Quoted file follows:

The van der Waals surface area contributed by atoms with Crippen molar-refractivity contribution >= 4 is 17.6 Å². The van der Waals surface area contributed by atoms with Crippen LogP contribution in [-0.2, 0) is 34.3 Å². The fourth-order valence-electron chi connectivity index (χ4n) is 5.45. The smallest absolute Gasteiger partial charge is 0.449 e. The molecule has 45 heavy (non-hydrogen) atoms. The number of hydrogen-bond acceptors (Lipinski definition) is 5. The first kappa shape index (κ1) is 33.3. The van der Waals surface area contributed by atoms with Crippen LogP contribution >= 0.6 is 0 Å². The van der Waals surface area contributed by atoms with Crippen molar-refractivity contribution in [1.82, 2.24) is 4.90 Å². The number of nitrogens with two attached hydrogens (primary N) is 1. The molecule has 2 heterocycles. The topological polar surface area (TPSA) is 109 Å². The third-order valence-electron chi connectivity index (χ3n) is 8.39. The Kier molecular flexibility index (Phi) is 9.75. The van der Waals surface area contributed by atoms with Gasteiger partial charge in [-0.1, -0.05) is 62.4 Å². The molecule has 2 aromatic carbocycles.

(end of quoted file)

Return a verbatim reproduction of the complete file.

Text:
The van der Waals surface area contributed by atoms with Crippen molar-refractivity contribution >= 4 is 17.6 Å². The van der Waals surface area contributed by atoms with Crippen LogP contribution in [-0.2, 0) is 34.3 Å². The fourth-order valence-electron chi connectivity index (χ4n) is 5.45. The smallest absolute Gasteiger partial charge is 0.449 e. The molecule has 45 heavy (non-hydrogen) atoms. The number of hydrogen-bond acceptors (Lipinski definition) is 5. The first kappa shape index (κ1) is 33.3. The van der Waals surface area contributed by atoms with Crippen LogP contribution >= 0.6 is 0 Å². The van der Waals surface area contributed by atoms with Crippen molar-refractivity contribution in [1.82, 2.24) is 4.90 Å². The number of nitrogens with two attached hydrogens (primary N) is 1. The molecule has 2 heterocycles. The topological polar surface area (TPSA) is 109 Å². The third-order valence-electron chi connectivity index (χ3n) is 8.39. The Kier molecular flexibility index (Phi) is 9.75. The van der Waals surface area contributed by atoms with Gasteiger partial charge in [-0.1, -0.05) is 62.4 Å². The molecule has 2 aromatic carbocycles.